The purpose of the present study was to investigate quadriceps strength and fatigability and their relationship to exercise capacity in FMS patients. To assess neuromuscular function, we used femoral nerve magnetic stimulation (FNMS), recently validated by our team (21) and more suitable for clinical practice than standard electrical neurostimulation (22, 23). To assess endurance and fatigue, we used an isolated muscle exercise test involving intermittent isometric contractions at increasing force levels with iterative measurements of fatigue in order to limit the confounding effects of pain and motivation. We hypothesized that patients with FMS would have reduced maximal strength and increased muscle fatigability, due to both peripheral and central mechanisms. We also hypothesized that these neuromuscular impairments would be associated, at least in part, with reduced exercise capacity and increased sensations of fatigue during stationary cycling.

Significance & Innovations

  • Reduced quadriceps strength in patients with fibromyalgia syndrome is not associated with voluntary activation deficit, but most probably with smaller muscle mass.

  • During repeated isometric quadriceps contractions, patients with fibromyalgia syndrome exhibit larger contractility impairment as assessed with magnetic neurostimulation.

  • Larger impairment in muscle contractility may be involved in enhanced perceived exertion and reduced maximal exercise capacity in patients with fibromyalgia syndrome.

SUBJECTS AND METHODS

  1. Top of page
  2. Abstract
  3. INTRODUCTION
  4. SUBJECTS AND METHODS
  5. RESULTS
  6. DISCUSSION
  7. AUTHOR CONTRIBUTIONS
  8. REFERENCES

Subjects.

Twenty-two women (11 FMS patients and 11 healthy controls) volunteered to participate in this study and gave written informed consent. Their main characteristics are shown in Table 1. At initial screening, all patients underwent physical examination by a rheumatologist (MG) and met the American College of Rheumatology criteria for FMS (1, 24). Patients were excluded if they presented contraindications to magnetic stimulation, a pathologic knee condition, femoral nerve compression history, disorders of the thyroid gland, and a current psychiatric condition. We included normal weight FMS patients (body mass index [BMI] <25 kg/m2) to avoid the confounding effect of body mass excess and to guarantee supramaximal FNMS (25). Seven patients took analgesics for pain (5 took first- and/or second-class analgesics and 2 took third-class analgesics). Three took specific serotoninergic reuptake inhibitors, 3 took benzodiazepines, and 4 took first-class antidepressants for sleep disorders. Healthy sedentary (<3 hours of physical activity per week) controls were paired with FMS patients by age and BMI. The study was conducted according to the Declaration of Helsinki with approval from the local Committee on Human Research (Comité de Protection des Personnes Sud-EST V).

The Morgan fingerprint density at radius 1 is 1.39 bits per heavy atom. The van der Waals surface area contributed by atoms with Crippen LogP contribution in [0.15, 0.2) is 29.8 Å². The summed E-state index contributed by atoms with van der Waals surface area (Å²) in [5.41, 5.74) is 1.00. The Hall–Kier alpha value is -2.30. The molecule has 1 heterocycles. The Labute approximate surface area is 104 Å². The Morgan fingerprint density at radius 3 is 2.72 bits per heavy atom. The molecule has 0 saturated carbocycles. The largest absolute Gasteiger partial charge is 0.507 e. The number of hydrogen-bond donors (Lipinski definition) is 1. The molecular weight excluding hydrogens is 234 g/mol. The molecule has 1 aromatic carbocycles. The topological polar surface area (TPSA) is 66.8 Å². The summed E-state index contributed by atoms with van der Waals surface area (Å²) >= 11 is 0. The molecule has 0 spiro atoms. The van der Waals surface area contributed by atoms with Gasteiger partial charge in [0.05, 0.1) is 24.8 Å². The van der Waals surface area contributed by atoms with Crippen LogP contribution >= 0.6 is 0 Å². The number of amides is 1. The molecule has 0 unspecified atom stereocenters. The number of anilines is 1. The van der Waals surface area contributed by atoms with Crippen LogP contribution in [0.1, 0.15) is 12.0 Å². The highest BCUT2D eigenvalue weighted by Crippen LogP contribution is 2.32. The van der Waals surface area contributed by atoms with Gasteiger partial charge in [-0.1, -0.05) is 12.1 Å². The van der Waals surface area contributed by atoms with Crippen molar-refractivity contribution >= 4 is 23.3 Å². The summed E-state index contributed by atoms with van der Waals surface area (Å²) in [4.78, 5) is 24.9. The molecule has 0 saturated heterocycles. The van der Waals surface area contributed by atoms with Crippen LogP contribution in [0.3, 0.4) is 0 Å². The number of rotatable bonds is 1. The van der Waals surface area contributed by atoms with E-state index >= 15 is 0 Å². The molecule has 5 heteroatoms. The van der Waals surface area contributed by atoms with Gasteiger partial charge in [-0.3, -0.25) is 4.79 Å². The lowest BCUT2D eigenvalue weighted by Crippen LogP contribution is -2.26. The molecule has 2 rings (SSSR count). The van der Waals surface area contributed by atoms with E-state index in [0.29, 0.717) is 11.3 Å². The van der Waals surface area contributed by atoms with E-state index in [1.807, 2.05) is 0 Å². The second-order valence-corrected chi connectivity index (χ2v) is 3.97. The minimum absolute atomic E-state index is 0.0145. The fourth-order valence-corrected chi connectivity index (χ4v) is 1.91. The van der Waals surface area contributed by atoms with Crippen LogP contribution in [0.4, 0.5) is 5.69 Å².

Table 1. Subject characteristics and questionnaires*
 FMS patientsControlsP
  • *

    Values are the mean ± SD. FMS = fibromyalgia syndrome; BMI = body mass index; FIQ = Fibromyalgia Impact Questionnaire; VAS = visual analog scale; FSS = Fatigue Severity Scale; PCS = Pain Catastrophizing Scale; SF-36 = Short Form 36 health survey.

  • Habitual physical activity assessed by the Ricci-Gagnon questionnaire.

Age, years44 ± 948 ± 80.28
BMI, kg/m221.2 ± 2.521.6 ± 1.30.66
Body fat, %32 ± 532 ± 40.68
Pain duration, years6 ± 5
FIQ55 ± 94 ± 3< 0.001
VAS pain in last 24 hours, mm49 ± 202 ± 1< 0.001
VAS pain in last week, mm51 ± 184 ± 2< 0.001
FSS49 ± 1622 ± 12< 0.001
PCS25 ± 9
Physical activity18 ± 722 ± 50.15
SF-36 total45 ± 1088 ± 6< 0.001
SF-36 physical38 ± 1090 ± 6< 0.001
SF-36 psychological52 ± 1186 ± 8< 0.001

Experimental design.

During the first visit, after answering questionnaires, subjects performed a maximal incremental exercise test on a cycle ergometer. During the second session, subjects performed quadriceps neuromuscular assessment.

Anthropometric measurements.

Body fat mass percentage was assessed from 4 skinfold measurements (26). Quadriceps volume estimation was based on a truncated cone calculation using 3 thigh perimeters and thigh skinfold (27).

Questionnaires.